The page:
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Some idioms and expressions have unusual histories. Idioms are often archaic, and the literal meaning sometimes has little to do with the meaning of the phrase as it is used today. It’s fun to learn about origins of common phrases. Below are a few idioms and their unlikely beginnings.
Getting sacked (to be dismissed from a job)
“Getting sacked” likely comes from tradesmen who carried their tools in a bag or sack. When they were released from a job, they may have been told to “get the sack.” Other variations of this phrase include “get the bag” and “get the empty.”
Raining cats and dogs (to rain extremely hard)
In 1651 Henry Vaughn used the phrase “Dogs and Cats rain’d in the showre.” In 1652 Richard Brome used the phrase “It shall raine… Dogs and Polecates.” Most likely this phrase derives from the notion that cats and dogs are noisy, just like a hard rainstorm.
Spill the beans (to reveal a secret)
Ancient Greece is often cited as the origin of this phrase; however, the words were first printed in The Stevens Point Journal in 1908. Most likely, “spill the beans” derives from a 13th century phrase, “spill blood,” meaning “to let out.”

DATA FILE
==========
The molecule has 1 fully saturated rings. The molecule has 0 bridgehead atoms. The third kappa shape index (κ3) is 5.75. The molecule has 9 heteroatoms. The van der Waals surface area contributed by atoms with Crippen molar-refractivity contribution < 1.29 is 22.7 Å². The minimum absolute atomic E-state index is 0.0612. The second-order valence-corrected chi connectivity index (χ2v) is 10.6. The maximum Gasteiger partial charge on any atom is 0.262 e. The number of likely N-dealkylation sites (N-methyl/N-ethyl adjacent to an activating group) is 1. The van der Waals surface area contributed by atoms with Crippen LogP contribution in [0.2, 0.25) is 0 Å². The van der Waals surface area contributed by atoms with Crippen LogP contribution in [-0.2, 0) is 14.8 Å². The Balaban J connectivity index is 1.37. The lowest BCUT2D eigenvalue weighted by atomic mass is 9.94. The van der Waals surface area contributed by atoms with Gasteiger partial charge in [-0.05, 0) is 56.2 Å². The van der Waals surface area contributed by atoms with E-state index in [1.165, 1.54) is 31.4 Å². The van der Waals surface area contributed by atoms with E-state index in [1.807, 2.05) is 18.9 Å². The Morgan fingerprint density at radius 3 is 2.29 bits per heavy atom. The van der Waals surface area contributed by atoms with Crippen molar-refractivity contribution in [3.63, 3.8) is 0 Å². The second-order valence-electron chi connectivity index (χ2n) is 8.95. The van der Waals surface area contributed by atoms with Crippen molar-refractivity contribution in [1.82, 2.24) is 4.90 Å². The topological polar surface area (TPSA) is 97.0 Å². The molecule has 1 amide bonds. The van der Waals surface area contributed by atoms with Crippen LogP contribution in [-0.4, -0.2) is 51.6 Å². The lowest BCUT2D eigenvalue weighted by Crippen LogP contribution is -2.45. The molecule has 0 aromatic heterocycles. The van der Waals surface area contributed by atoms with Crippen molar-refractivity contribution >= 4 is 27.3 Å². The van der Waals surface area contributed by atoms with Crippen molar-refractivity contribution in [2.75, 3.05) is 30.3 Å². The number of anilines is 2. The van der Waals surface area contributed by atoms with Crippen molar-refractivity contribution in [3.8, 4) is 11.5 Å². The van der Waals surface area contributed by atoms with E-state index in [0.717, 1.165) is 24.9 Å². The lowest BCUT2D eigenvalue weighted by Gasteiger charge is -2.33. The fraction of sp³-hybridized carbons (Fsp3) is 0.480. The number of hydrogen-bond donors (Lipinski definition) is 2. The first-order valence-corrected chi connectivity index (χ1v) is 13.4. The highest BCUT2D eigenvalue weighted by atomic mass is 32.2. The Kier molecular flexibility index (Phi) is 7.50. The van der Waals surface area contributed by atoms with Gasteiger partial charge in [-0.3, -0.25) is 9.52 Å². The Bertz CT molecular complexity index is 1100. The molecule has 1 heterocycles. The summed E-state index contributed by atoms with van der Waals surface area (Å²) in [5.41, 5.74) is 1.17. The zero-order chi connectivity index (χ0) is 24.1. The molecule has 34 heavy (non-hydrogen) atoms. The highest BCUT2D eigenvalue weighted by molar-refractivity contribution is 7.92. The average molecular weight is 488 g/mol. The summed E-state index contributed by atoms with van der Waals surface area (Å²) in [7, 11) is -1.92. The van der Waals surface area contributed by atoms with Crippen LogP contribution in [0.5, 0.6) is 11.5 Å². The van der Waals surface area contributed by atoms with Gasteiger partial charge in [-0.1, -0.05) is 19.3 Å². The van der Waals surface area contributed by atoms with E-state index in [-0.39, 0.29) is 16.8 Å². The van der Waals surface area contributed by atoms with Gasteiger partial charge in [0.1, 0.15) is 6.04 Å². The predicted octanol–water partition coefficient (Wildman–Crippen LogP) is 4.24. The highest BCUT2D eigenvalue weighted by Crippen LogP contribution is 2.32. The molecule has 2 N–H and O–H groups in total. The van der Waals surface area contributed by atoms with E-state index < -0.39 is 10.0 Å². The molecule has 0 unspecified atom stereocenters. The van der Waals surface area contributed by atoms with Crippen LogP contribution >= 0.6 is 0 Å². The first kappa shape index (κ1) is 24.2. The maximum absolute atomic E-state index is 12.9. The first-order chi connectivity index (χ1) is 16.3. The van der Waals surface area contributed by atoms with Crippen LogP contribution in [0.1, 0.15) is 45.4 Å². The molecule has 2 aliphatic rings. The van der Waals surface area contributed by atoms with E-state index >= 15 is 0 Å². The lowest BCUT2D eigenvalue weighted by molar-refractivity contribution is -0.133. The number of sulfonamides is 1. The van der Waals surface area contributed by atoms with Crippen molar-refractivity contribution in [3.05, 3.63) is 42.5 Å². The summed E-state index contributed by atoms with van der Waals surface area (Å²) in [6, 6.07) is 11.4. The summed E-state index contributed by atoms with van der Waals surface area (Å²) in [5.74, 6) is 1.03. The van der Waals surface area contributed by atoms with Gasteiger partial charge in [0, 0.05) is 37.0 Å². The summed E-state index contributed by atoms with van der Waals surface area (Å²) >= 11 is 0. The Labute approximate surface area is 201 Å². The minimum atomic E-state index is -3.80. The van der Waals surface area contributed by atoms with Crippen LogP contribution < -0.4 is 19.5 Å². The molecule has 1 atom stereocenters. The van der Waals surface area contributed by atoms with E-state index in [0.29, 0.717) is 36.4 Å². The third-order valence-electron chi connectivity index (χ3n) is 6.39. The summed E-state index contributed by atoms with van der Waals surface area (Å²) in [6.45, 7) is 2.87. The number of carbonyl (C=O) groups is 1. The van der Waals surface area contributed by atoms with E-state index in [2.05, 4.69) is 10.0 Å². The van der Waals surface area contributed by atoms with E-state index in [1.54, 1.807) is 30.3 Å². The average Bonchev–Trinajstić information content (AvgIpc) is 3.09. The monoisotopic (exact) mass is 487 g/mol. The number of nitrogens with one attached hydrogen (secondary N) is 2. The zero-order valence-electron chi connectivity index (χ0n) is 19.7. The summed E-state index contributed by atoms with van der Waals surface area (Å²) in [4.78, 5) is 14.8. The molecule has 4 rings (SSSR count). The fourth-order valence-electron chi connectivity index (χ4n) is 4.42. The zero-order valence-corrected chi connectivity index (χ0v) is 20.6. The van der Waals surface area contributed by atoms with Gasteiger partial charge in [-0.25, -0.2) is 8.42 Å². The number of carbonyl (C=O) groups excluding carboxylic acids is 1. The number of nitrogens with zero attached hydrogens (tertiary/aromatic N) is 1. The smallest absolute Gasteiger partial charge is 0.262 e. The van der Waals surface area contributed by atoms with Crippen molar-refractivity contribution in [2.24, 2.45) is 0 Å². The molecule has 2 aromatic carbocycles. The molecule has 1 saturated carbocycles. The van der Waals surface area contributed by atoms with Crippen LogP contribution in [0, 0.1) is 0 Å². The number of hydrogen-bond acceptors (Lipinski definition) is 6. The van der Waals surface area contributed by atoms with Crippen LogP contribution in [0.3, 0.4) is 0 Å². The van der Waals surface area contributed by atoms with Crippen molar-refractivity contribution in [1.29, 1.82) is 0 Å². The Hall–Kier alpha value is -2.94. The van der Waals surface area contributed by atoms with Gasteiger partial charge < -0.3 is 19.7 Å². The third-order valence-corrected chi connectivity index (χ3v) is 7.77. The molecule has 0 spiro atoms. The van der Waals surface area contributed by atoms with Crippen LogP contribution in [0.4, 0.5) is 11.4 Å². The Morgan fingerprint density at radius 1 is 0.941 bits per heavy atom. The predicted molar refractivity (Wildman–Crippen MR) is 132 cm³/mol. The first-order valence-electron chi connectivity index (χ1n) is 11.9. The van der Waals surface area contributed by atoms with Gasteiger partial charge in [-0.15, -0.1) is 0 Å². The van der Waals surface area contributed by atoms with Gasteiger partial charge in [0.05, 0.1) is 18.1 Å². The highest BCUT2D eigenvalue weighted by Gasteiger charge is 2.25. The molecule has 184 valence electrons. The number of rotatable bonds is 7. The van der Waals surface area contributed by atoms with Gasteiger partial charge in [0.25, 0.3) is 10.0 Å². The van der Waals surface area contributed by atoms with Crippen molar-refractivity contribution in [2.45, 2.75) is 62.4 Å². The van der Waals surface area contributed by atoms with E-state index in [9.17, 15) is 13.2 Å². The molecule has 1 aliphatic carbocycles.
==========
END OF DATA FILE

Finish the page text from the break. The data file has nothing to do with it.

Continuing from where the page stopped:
Know the ropes (to understand how to do something)
This phrase most likely has a seafaring origin. The first time the phrase was printed was in 1840 in Richard Dana Jr.’s Two Years Before The Mast. Another possible origin comes from theater terminology. In 1850 J. Timon used the phrase “learned the ropes” in the Opera Goer. In both cases an experienced sailor or set manager would have to literally “know the ropes.”
Cut to the chase (to get to the point)
We can thank Hollywood for this phrase. After filming a dramatic scene, the director would call for the action (or chase) scene. This phrase was first recorded in the 1927 novel Hollywood Girl, by J.P. McEvoy.
Pipe dream (an unrealistic desire)
This phrase originated in American slang during the 1890s. Smoking opium was known to cause hallucinations and fantasies (dreams).
Pie in the sky (the promise of better things to come)
This phrase was coined by Joe Hill in 1911. As a leading member of the radical labor party, The Industrial Workers of the World, Hill wrote songs to promote the group’s political position. The phrase first appeared in the song “The Preacher and the Slave,” which mocked the Salvation Army hymn “In the Sweet Bye and Bye.”
Put a sock in it (to quiet down)
This British phrase was first recorded in 1919 in The Athenaeum. It may have had to do with the practice of softening the volume of a gramophone by using a sock.